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Is the Parking Lot Tax in Your Future?
Is the Parking Lot Tax in Your Future?
Use this four-step analysis to get the answer.
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In IRS Notice 2018-99, the IRS provides guidance for implementing the new unrelated business income tax on qualified transportation fringe benefits, including employer-provided parking, provided by nonprofit organizations, including churches. The analysis remains straightforward for nonprofit organizations that provide a qualified transportation fringe benefit by paying a third party. The nonprofit organizations will pay unrelated business income taxes on the expense associated with providing the benefits excluded from the employee’s taxable income. Therefore, churches providing mass transit passes or parking fees paid to third party vendors will report these expenses as unrelated business income on Form 990-T.

Since the enactment of the law, great confusion has surrounded its application when a church owns its general parking lot that is a part of or adjacent to the church’s worship facilities. The Notice provides a potential 4-step analysis for owned (or leased) parking lots. But before starting the analysis, a church should determine:

  • the total number of parking spaces that it has in its parking facilities;
  • the total number, if any, of the parking spaces that are specifically reserved for the church’s employees with an indication that these spaces are not available for the general public (e.g., “reserved for the senior pastor”); and
  • both the total number of employees at the church during the week and the total number of employees at the church on the weekend.

The basic premise of the IRS analysis is to determine if most of the parking spaces are utilized for employees or for the “general public.” Spaces at a church that are not used during the week may be considered as for the “general public” unless they are designated for employee use only. If the majority of the spaces are utilized or available for the general public, then the church does not have unrelated business income.

On the other hand, if more than 50 percent of the parking spaces are used for employee parking, then the church must pay unrelated business tax in qualifying expenses. The qualifying expenses that create unrelated business income are expenses associated with the parking lot, including repairs, maintenance, utility costs, insurance, property taxes, interest, snow and ice removal, leaf removal, trash removal, cleaning, landscaping costs, parking lot attendant expenses, security, and rent or lease payments or a portion of a rent or lease payment (if not broken out separately). (Qualifying expenses do not include depreciation or cost recovery.)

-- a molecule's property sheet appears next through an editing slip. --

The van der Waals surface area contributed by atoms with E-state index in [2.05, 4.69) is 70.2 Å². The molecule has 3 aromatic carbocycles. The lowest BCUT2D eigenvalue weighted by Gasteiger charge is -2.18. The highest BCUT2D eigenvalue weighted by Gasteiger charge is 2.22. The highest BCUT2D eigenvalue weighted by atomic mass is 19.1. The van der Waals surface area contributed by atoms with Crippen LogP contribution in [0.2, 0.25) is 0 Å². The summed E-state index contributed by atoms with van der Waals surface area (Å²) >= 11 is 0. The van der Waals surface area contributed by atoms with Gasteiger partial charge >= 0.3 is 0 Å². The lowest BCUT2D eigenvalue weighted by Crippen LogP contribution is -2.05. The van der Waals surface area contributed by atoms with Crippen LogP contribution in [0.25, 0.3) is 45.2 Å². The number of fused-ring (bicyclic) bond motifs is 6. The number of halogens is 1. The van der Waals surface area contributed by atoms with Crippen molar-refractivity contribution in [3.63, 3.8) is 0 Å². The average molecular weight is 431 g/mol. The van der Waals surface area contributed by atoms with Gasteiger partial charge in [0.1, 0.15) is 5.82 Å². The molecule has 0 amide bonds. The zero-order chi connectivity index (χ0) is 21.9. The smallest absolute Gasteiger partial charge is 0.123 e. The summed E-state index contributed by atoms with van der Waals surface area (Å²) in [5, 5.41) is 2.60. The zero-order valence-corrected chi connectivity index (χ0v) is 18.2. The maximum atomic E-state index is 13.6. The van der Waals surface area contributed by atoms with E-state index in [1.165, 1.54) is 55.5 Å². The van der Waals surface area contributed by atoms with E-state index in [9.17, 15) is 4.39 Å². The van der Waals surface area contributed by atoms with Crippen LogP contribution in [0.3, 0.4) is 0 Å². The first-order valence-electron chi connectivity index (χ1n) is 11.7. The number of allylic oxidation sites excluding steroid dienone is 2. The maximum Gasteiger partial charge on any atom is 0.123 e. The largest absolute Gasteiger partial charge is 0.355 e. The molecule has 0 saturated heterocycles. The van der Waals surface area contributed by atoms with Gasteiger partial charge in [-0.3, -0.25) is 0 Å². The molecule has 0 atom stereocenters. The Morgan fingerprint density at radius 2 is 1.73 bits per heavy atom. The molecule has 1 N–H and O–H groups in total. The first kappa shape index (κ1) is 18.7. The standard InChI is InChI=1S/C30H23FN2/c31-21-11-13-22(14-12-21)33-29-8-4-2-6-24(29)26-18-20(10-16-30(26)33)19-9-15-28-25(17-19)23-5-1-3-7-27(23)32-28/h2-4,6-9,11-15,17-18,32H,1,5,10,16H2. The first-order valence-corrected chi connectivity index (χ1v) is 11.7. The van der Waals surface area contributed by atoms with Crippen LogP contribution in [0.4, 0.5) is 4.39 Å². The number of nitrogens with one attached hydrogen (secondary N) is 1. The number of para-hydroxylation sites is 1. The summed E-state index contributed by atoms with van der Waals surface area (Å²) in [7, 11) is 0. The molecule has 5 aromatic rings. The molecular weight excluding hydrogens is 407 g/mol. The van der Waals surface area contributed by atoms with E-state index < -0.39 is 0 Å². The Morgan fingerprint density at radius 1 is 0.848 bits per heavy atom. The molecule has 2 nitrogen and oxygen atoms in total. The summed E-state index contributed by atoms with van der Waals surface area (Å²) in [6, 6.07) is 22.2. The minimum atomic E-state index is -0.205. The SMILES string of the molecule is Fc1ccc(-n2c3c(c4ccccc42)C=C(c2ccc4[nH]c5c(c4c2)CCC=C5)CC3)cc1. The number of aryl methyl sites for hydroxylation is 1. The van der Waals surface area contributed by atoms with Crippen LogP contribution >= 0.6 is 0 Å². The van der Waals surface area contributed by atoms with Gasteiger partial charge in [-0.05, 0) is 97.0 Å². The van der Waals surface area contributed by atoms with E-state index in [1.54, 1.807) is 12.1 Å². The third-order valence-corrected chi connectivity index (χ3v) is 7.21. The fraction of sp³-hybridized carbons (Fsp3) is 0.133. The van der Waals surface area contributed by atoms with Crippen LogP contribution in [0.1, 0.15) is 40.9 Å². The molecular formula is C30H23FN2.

If the church has parking spaces reserved for employees, the expenses related to those spaces always create unrelated business income.

The analysis has the potential to be a 4-step analysis, but many churches will be able to stop the analysis after the 2nd step in the analysis. The steps are:

  1. Determine the number of spaces specifically reserved for the church’s employees. The expenses related to these spaces create unrelated business income. For example, if the church has 500 parking spaces and designates 50 parking spaces exclusively for employees, then 10 percent of the expenses associated with the parking lot will count as unrelated business income. (For churches desiring to avoid this automatic potential for taxable income, the IRS is allowing employers to remove the reserved space designation as late as March 31, 2019, and the IRS will consider it retroactive to January 1, 2018.)